Ecuador has made significant progress in “re-establishing” a political climate that supports human rights, according to the international non-profit group Human Rights Watch (HRW). During the administration of former president Rafael Correa, HRW had criticized government policies it claimed stifled dissent and restricted freedom of expression.
“We are pleased to see the progress made by the current government to reverse practices that we considered autocratic and undemocratic,” José Miguel Vivanco, HRS director for the Americans, said Monday at a symposium at the Universidad Andina in Quito. “Today, Ecuador is in the top rank of Western hemisphere countries in supporting the United Nations Universal Declaration of Human Rights.”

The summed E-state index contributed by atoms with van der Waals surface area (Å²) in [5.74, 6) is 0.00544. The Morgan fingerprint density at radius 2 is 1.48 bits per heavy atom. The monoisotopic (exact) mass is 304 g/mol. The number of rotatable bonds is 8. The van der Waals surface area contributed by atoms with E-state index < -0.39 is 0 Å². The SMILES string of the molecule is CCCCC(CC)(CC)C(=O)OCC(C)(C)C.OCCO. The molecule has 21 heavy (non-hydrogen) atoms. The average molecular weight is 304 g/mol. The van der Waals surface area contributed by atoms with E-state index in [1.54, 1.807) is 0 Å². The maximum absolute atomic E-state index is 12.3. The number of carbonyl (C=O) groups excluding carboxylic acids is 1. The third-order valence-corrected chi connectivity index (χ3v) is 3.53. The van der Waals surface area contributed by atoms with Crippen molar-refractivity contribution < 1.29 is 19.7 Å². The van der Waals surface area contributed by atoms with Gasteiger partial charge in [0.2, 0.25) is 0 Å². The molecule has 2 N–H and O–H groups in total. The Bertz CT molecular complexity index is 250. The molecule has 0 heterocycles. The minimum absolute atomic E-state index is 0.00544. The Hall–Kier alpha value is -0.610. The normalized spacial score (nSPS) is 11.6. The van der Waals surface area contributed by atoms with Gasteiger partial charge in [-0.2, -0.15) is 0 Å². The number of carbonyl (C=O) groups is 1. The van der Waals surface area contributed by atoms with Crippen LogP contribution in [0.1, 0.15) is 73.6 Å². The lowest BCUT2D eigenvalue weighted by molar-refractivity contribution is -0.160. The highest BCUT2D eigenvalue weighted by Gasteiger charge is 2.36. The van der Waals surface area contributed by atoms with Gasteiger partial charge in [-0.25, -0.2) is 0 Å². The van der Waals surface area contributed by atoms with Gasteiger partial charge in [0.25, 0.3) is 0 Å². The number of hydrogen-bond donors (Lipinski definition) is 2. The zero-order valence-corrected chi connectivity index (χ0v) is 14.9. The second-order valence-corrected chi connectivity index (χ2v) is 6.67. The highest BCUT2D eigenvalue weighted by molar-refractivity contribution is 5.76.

Vivanco, a Chilean and Harvard law graduate, cited the current debate to revise Ecuador’s communications law as an example of progress. “Legislators are eliminating the media watchdog agency created by the previous regime that served to stifle a free press,” he said. He also applauded the dismissal of the Correa administration’s judicial council and its director, Gustavo Jalkh, which he claimed “interfered in a a free and impartial” administration of justice.
During Monday’s symposium, Ecuador’s Defensora del Pueblo, Gina Benavides, outlined her office’s recent activities to support gender equality, rights of indigenous people and free mobility within the country as well as across borders.